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Except for the fact that Steven Erikson released a book a year, developing whole cultures along the way with a story that was even bigger in scope in a lot of ways. I do think AxB has a pretty compelling argument of Martin getting in way over his head, though. 

 

I also bet Brandon Sanderson could do it but not with the oomph Martin brings to the table. That guy seems like the most organized writer in the world, but sometimes to the extent that it all becomes too rote. Too much process, not enough soul.

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Except for the fact that Steven Erikson released a book a year, developing whole cultures along the way with a story that was even bigger in scope in a lot of ways. I do think AxB has a pretty compelling argument of Martin getting in way over his head, though. 

 

I also bet Brandon Sanderson could do it but not with the oomph Martin brings to the table. That guy seems like the most organized writer in the world, but sometimes to the extent that it all becomes too rote. Too much process, not enough soul.

Those are kind of different things though.  The difference between what Martin is doing and what a lot of others are doing is that most other fantasy writers either build complex worlds with a few complex characters or building complex characters with a smaller less complex world.  He's trying to do both on a scale that most other writers have even attempted.  As big as the Malazan series is, I don't think there are 1/10 of the characters to keep track of.  Who is the Malazan equivalent to Lyn Corbrey or Jason Mallister?  Those guys very well could be vital to the lives of many characters we care about going forward, or they could just be people who live in the world.  The issue isn't how big the world is, the issue is how many people populate that world in a way that could matter in the long run.  Most books have 5-10 people to keep track of, and everyone else is just there for decoration.  Martin's books for better or worse populated the world with a lot of people who could potentially be vital to the plot.  That isn't even taking into consideration how many people will be added whenever we figure out what is happening with Rickon, Dany, and the crazy conspiracy in the North.

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I'm not entirely convinced but I'll go out at least partway on the limb you're building.

 

He created his own hell, and one that likely doesn't have nearly a worthwhile value relative to the cost.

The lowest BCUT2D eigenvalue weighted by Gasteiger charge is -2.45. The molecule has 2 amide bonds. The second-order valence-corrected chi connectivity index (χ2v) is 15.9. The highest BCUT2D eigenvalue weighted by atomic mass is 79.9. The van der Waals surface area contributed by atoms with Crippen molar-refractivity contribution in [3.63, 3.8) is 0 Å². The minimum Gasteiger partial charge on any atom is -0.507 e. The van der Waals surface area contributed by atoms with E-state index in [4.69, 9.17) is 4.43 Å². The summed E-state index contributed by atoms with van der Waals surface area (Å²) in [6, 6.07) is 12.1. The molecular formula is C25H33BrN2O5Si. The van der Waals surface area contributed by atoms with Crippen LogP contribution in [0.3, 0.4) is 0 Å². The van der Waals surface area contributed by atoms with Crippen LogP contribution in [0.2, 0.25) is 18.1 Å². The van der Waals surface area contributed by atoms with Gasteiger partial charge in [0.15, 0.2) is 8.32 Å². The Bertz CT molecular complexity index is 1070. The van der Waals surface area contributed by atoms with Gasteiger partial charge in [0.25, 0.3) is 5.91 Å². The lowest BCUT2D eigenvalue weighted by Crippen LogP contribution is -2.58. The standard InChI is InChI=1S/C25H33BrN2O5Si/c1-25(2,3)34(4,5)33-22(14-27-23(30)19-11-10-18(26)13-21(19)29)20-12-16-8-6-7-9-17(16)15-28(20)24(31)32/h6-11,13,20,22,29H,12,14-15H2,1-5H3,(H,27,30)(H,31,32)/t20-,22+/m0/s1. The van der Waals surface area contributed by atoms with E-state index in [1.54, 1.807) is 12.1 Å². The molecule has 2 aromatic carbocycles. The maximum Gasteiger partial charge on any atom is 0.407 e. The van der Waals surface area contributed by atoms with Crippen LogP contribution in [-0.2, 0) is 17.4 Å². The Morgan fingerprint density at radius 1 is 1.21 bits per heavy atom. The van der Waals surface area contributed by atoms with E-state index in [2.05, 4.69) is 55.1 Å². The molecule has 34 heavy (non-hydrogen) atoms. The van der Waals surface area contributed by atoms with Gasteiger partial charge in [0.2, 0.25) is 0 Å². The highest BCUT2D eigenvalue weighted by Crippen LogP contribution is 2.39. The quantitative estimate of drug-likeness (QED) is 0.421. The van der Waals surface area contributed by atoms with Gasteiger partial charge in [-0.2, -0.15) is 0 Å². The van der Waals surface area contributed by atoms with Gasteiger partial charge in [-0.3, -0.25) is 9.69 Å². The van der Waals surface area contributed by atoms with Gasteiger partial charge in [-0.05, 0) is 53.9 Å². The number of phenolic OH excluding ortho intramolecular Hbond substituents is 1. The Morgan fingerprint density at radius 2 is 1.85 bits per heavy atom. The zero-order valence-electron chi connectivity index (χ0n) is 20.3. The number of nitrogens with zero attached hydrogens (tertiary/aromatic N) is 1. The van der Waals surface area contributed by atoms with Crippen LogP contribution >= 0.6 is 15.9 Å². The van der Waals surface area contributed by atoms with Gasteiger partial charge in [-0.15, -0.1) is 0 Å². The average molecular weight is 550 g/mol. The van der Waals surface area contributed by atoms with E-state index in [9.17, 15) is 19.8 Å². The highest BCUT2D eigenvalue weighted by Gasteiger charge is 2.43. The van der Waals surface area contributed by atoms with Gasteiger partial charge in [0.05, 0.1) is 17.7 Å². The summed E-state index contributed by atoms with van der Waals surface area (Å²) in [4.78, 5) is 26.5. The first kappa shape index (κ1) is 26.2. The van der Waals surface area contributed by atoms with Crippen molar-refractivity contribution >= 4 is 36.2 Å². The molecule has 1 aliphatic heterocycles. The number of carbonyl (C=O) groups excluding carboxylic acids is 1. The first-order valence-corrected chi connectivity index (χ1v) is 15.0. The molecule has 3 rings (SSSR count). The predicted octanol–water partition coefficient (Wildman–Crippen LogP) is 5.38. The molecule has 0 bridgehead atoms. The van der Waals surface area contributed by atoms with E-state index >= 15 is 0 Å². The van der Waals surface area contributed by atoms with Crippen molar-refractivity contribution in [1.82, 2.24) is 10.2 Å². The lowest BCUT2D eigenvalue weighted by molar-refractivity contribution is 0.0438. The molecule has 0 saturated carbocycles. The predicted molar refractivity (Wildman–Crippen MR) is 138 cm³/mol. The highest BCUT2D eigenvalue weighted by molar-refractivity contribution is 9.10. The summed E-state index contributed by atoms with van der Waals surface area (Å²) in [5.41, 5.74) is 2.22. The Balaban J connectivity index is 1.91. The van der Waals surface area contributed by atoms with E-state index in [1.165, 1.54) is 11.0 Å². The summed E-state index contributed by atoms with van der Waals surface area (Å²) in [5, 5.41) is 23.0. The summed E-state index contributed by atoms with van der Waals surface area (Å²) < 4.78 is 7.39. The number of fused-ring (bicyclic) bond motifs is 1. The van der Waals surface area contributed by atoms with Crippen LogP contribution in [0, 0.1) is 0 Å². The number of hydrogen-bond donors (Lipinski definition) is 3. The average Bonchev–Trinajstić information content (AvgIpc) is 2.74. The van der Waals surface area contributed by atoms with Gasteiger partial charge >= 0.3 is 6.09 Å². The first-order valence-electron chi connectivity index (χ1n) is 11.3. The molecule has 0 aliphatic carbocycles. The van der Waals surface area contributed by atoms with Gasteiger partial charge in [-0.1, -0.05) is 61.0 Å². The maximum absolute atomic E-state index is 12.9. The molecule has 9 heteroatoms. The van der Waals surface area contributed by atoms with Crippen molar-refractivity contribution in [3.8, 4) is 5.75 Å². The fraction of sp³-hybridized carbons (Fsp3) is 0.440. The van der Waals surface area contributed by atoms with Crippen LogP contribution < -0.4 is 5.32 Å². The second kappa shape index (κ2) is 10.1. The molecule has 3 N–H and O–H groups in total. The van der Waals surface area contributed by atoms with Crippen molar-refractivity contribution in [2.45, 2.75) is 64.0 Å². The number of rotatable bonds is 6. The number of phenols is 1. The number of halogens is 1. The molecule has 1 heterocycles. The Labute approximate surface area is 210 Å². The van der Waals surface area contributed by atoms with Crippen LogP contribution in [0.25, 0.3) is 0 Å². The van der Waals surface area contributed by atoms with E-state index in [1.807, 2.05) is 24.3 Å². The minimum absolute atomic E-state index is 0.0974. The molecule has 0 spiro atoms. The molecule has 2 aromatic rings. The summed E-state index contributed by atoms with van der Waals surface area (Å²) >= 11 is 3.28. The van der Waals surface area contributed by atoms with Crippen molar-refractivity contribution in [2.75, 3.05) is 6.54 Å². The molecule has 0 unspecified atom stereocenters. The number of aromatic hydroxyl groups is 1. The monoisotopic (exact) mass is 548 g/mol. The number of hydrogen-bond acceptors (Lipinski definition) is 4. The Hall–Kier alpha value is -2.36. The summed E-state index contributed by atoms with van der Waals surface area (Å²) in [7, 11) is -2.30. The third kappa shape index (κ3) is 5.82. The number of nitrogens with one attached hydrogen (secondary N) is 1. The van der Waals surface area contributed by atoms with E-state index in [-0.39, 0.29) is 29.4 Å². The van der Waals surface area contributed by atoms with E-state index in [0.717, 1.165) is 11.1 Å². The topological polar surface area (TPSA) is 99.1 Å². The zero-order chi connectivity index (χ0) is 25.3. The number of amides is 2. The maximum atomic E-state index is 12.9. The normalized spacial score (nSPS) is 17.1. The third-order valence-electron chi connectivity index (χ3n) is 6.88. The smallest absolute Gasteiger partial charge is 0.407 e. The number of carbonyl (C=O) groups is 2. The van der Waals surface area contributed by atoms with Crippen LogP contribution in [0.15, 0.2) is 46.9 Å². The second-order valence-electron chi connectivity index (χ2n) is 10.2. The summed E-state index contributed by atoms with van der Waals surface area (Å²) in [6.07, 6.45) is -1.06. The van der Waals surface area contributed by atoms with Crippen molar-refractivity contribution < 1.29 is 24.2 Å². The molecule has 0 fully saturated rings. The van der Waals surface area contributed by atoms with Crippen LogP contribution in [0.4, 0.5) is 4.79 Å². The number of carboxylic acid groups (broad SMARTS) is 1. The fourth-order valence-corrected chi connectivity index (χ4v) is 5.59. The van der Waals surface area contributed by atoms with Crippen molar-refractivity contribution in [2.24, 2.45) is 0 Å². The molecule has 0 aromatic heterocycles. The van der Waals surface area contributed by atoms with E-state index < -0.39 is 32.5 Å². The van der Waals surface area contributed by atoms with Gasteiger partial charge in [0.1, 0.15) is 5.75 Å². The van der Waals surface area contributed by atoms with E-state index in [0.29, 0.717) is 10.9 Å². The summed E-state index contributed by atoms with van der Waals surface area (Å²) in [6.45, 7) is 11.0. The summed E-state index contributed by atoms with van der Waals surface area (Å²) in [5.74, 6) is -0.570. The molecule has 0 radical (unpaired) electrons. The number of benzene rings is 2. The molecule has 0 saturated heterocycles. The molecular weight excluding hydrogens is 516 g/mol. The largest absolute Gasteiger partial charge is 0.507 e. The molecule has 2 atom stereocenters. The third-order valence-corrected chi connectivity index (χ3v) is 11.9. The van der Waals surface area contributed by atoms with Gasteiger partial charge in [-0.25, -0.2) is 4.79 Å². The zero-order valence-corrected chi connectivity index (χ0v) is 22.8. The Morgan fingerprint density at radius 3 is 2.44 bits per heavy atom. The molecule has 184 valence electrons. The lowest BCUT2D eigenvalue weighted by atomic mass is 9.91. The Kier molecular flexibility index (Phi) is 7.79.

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Am I the only one who thinks he's terrified to finish, paralyzed by the fear that people will not like or be disappointed with his ending? Listen, everyone LOVED George Lucas until the prequels and then the knives were out & it was open season. Do you think he's afraid of the backlash if he ends it on a sour note? For the first time, probably in his whole life, he's the cool kid, that can go away very, very quickly.

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Am I the only one who thinks he's terrified to finish, paralyzed by the fear that people will not like or be disappointed with his ending? Listen, everyone LOVED George Lucas until the prequels and then the knives were out & it was open season. Do you think he's afraid of the backlash if he ends it on a sour note? For the first time, probably in his whole life, he's the cool kid, that can go away very, very quickly.

I don't think that is unrealistic at all.  Writing is one of those things that I don't think anyone is ever 100% confident about.  I remember I wrote someonting in college that I was super worried about.  When I got it back from the professor it had one comment, "You write beautifully."  I honestly thought it was the worst thing I had ever turned in, and it turns out that the professor thought it was outstanding work.  The problem is that you are sitting there all by yourself with nothing but your own doubts and insecurities to critique your work.  I've never felt comfortable with any writing project I've ever turned in, despite the fact that I always seemed to do well with them.  Almost everyone I know who has ever done any writing feels the same way, it's something that I don't think ever goes away.